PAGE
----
"Teen Sexuality" opens with a pelvic montage and doesn't get much more subtle as it goes on. The locally produced informational hour, at 10 tonight on Channel 4, is aimed at puberty-stricken teen-agers and their parents and was produced in cooperation with Planned Parenthood.

The goals may be commendable but the execution is execrable, a gosh-and-golly approach to the topic that, in tossing together interviews with sex educators, comments from kids and crudely dramatized improvisational vignettes, twirls itself into disarray. It is something of a reverse accomplishment for a network-owned station in a major market to have produced a documentary that looks this crummy.

On the other hand, it wasn't produced for looks, and there may be many in the audience who will benefit from the counsel being offered. Subjects like birth control, sex education, Saying No, and pregnancy are covered. Viewers are given an address to write to for additional information prior to each commercial break. The kids themselves seem encouragingly bright; "love is being better-than-a-friend," one boy says. Another notes that to impress girls today a guy has to have money, drive a car and "dress GQ." A younger lad says sex education includes discussions of "sexual organisms on the body."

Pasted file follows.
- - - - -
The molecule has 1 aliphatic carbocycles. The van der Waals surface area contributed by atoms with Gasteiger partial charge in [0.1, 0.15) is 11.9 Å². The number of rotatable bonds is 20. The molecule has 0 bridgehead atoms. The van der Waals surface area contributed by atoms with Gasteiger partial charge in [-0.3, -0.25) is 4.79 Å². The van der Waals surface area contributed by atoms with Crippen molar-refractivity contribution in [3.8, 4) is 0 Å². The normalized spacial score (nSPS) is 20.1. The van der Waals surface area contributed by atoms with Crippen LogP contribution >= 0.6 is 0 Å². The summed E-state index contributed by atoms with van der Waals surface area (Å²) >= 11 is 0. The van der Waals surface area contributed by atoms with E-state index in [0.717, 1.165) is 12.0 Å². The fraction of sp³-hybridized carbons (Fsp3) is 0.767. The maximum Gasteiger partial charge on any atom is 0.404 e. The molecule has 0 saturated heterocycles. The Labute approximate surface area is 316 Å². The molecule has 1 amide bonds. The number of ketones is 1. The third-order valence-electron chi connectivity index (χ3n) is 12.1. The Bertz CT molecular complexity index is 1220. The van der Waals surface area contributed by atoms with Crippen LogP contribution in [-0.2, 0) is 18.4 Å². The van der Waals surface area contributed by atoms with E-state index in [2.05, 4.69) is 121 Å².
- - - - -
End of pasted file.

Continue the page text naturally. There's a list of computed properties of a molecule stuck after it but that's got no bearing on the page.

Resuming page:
It would have made more sense for the program to deal with the topic of sex education as it is practiced, or malpracticed, in Washington-area schools. Instead it gets into sex educating itself; menstruation and ejaculation are illustrated with animated diagrams. The propriety of this is questionable, despite an elaborate advisory at the top of the hour.

Lea Thompson and Henry Tenenbaum seem to be the correspondents, but they pop up only now and then. The program in effect is narrated by the editing, which leaves it, by and large, self-defeatingly incoherent.